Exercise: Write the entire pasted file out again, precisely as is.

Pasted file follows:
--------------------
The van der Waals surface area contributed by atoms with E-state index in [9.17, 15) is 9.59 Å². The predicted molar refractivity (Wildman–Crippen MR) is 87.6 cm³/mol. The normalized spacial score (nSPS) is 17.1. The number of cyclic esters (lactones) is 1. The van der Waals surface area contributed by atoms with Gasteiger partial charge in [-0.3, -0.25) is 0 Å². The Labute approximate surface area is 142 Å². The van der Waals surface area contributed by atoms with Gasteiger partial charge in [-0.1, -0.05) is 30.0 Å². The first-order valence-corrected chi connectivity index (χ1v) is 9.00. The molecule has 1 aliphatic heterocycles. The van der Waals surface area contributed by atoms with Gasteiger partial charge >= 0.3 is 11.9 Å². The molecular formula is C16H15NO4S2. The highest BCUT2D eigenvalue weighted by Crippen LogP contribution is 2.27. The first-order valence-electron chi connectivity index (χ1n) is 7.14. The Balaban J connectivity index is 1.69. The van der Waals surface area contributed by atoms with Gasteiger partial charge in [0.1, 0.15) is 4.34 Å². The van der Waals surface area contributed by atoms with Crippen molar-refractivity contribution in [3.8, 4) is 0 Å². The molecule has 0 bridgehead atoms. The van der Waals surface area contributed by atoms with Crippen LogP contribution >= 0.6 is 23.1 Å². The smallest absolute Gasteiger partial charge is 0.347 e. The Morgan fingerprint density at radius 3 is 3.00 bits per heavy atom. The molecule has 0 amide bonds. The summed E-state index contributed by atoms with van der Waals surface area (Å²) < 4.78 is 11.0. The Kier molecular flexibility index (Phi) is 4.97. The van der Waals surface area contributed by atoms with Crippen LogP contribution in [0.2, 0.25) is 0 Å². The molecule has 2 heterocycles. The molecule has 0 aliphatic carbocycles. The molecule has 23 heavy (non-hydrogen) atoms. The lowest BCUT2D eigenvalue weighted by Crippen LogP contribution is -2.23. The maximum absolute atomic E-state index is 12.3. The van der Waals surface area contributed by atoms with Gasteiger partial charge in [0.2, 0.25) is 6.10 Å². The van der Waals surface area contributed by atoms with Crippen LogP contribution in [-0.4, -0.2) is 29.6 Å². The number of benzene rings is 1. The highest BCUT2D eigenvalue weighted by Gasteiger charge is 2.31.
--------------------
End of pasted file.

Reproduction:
The van der Waals surface area contributed by atoms with E-state index in [9.17, 15) is 9.59 Å². The predicted molar refractivity (Wildman–Crippen MR) is 87.6 cm³/mol. The normalized spacial score (nSPS) is 17.1. The number of cyclic esters (lactones) is 1. The van der Waals surface area contributed by atoms with Gasteiger partial charge in [-0.3, -0.25) is 0 Å². The Labute approximate surface area is 142 Å². The van der Waals surface area contributed by atoms with Gasteiger partial charge in [-0.1, -0.05) is 30.0 Å². The first-order valence-corrected chi connectivity index (χ1v) is 9.00. The molecule has 1 aliphatic heterocycles. The van der Waals surface area contributed by atoms with Gasteiger partial charge >= 0.3 is 11.9 Å². The molecular formula is C16H15NO4S2. The highest BCUT2D eigenvalue weighted by Crippen LogP contribution is 2.27. The first-order valence-electron chi connectivity index (χ1n) is 7.14. The Balaban J connectivity index is 1.69. The van der Waals surface area contributed by atoms with Gasteiger partial charge in [0.1, 0.15) is 4.34 Å². The van der Waals surface area contributed by atoms with Crippen molar-refractivity contribution in [3.8, 4) is 0 Å². The molecule has 0 bridgehead atoms. The van der Waals surface area contributed by atoms with Crippen LogP contribution >= 0.6 is 23.1 Å². The smallest absolute Gasteiger partial charge is 0.347 e. The Morgan fingerprint density at radius 3 is 3.00 bits per heavy atom. The molecule has 0 amide bonds. The summed E-state index contributed by atoms with van der Waals surface area (Å²) < 4.78 is 11.0. The Kier molecular flexibility index (Phi) is 4.97. The van der Waals surface area contributed by atoms with Crippen LogP contribution in [0.2, 0.25) is 0 Å². The molecule has 2 heterocycles. The molecule has 0 aliphatic carbocycles. The molecule has 23 heavy (non-hydrogen) atoms. The lowest BCUT2D eigenvalue weighted by Crippen LogP contribution is -2.23. The maximum absolute atomic E-state index is 12.3. The van der Waals surface area contributed by atoms with Gasteiger partial charge in [0.2, 0.25) is 6.10 Å². The van der Waals surface area contributed by atoms with Crippen LogP contribution in [-0.4, -0.2) is 29.6 Å². The number of benzene rings is 1. The highest BCUT2D eigenvalue weighted by Gasteiger charge is 2.31.